There are also detailed and specific provisions to be considered in discharging the risk management function, review of asset valuations, fund operating conditions and remuneration disclosures which have no equivalence in the Channel Island jurisdictions.
As a consequence of the above, the on-boarding phase between AIFM, Admin and Fund Sponsor does take a slightly longer time to ensure agreement of a Service Level Agreement comprising all relevant processes and procedures for the operations of the Fund.
Fund set-up – In Luxembourg, the most popular fund structure is the SCSp (special limited partnership) and is similar to the equivalents in the UK and Channel Island jurisdictions. The set-up of the SCSp is fairly simple as it can be done via private deed. However the set-up of the general partner (usually in the form of a S.à r.l. – a limited liability company) is more complicated than in the Channel Islands as the creation of the company is done by notarised deed. As the notary needs to confirm that a minimum share capital of EUR 12,000 has been fully paid up, the company needs to first open a bank account for itself (which at the time is a non-existing company) in order to pay-in the share capital. Fund Sponsors should expect some time for the opening of a bank account as all entities involved in the process are regulated (e.g. bank, the administrator) and require satisfaction of Anti-Money Laundering procedures. The notary has to be engaged and the articles of the company, if in English, will need to be translated into one of Luxembourgish, French or German.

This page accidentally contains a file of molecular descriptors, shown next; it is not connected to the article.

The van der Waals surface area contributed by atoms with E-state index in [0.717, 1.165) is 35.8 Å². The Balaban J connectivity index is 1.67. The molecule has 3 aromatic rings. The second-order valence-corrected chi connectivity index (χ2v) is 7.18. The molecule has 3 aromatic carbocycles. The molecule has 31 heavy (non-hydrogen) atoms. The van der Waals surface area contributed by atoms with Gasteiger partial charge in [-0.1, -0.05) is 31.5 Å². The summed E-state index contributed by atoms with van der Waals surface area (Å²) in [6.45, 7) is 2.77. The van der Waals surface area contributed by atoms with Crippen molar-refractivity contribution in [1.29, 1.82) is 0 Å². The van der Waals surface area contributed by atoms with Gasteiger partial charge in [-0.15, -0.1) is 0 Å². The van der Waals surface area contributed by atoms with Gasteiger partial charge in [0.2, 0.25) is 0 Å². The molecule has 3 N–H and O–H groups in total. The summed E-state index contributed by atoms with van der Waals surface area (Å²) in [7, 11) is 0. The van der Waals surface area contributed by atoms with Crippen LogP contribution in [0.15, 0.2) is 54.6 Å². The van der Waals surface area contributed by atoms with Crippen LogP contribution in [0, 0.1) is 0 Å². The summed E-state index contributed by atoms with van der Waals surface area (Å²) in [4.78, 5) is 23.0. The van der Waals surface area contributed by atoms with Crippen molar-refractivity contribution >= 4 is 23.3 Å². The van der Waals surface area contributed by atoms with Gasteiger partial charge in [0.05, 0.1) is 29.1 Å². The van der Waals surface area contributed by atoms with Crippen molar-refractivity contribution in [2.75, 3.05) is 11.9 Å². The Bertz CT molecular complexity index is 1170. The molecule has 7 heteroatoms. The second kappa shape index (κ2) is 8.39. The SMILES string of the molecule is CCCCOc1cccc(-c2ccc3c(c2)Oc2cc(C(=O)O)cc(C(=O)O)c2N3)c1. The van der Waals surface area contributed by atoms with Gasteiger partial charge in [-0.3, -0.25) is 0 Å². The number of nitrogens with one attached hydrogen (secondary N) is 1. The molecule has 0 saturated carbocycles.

Timing to market – This may also be slightly slower in Luxembourg as the AIFM needs to register the fund with the CSSF firstly for management and after it receives such confirmation of registration, for marketing purposes in the relevant jurisdiction which it may file for marketing. In the Channel Islands, if using fast track regimes, the regulators can authorise the General Partner and fund in 1 to 10 days (depending on the product).
For fund sponsors operating out of the UK, the Channel Islands has A more aligned public (bank) holidays than Luxembourg (which also has more bank holidays) and this should be borne in mind when transactions are time critical.
The above provides the high level overview for fund sponsors between the differences in Luxembourg and in Channel Island for operations of funds. In many cases, there would be various factors taken into considerations to select the right jurisdiction. These may include: location of existing infrastructure and personnel, target investors‘ requirements and preferences for one or the other, route to marketing in a specific jurisdiction in lieu of getting an EU marketing passport, size of fund, tax treatment vis a vis the underlying investments, regulatory considerations, and comparison of the ongoing cost of operations in Luxembourg and Channel Islands.
Certainly, Luxembourg is generally a more costly place to operate a fund due to AIFMD requirements. However it does have the benefit of ease of marketing across the EU jurisdictions (some of which would otherwise be difficult to penetrate without the EU marketing passport), may be an appropriate jurisdiction for tax efficiency and is a requirement for some investors who prefer on onshore jurisdiction regulated by the AIFMD. Ultimately, what is right for one fund may not be right for another depending on the fund sponsor’s specific objectives.
However, in terms of the implementation by the fund sponsor in either jurisdictions, there are in practice only nuances in the day-to-day operations and the interactions between the Fund Sponsor and the various service providers if a fund sponsor uses a Host AIFM to undertake the additional regulatory requirements under AIFMD. Langham Hall is in eight jurisdictions including a well established operation across Guernsey and Jersey in the Channel Islands with an office of circa 100 personnel and circa 78 personnel in Luxembourg across a one-stop shop offering Of Administration, Host AIFM and Depositary service lines. We are agnostic in our advice between these jurisdictions and would freely share our experiences in respect of funds we see choosing one over the other.